Regulated to Death

The price of gold fell $13, and that of silver $0.23. Perspective: if you’re waiting for the right moment to buy, the market now offers you a better than it did last week. If you wanted to sell, this wasn’t a good week to wait. Which is your intention, and why?

 

We are rather late posting Keith’s supply & demand update this week, so we felt we might as well add an updated chart of the divergences we recently discussed. This week gold has dropped quite a bit further, but the bullish divergences between gold and gold equities have stubbornly persisted. Such market behavior is virtually always meaningful (at least we cannot remember the last time when it hasn’t been). [PT]

 

Obviously, last week the sellers were more aggressive, and the buyers more leisurely. Even the so-called digital gold, bitcoin, fell about 6% last week. It seems those struggling debtors are not only selling the wheat and burgers they produce. They are selling financial assets they hold.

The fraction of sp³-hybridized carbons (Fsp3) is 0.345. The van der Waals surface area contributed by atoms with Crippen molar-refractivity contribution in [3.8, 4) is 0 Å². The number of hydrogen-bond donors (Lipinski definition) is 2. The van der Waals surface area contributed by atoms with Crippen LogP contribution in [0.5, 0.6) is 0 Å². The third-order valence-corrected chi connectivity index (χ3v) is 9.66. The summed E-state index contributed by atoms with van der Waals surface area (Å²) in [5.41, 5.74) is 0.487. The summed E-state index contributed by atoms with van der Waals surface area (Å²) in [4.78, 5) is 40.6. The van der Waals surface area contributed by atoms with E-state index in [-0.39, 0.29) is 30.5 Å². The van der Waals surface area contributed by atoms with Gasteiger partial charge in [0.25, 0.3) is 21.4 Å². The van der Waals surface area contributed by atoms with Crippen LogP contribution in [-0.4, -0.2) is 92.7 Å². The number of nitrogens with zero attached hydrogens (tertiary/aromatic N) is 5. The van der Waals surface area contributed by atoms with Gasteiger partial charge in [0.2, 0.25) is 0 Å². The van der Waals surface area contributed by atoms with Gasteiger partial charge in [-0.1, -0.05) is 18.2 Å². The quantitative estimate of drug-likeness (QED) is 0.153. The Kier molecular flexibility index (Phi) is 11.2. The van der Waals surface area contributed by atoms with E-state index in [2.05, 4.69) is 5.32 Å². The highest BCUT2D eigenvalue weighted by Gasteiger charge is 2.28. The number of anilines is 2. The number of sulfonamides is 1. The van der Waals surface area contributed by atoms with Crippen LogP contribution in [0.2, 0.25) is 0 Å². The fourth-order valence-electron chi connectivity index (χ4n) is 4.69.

Soybeans dropped 20% in June and the first half of July. Wheat fell only 8% since late May, but has been in an epic falling trend since 2012, having lost 45%. And that wheat price in 2012 was about a third down from the peak of 2008. Soybeans by the way are down over 50% from their peak in 2012. Oil, as much as it has come up in the last two years, is still down 34% from its 2014 peak.

We have to bite our tongues every time someone says “inflation”, with or without breathlessness. Wheat is down from $13 a bushel to under $5 since 2008 (with rising money supply). People insist with respect to inflation that “the government is lying to us about the consumer price index.” We don’t know that CPI is a lie, but we do know that the price of wheat is real.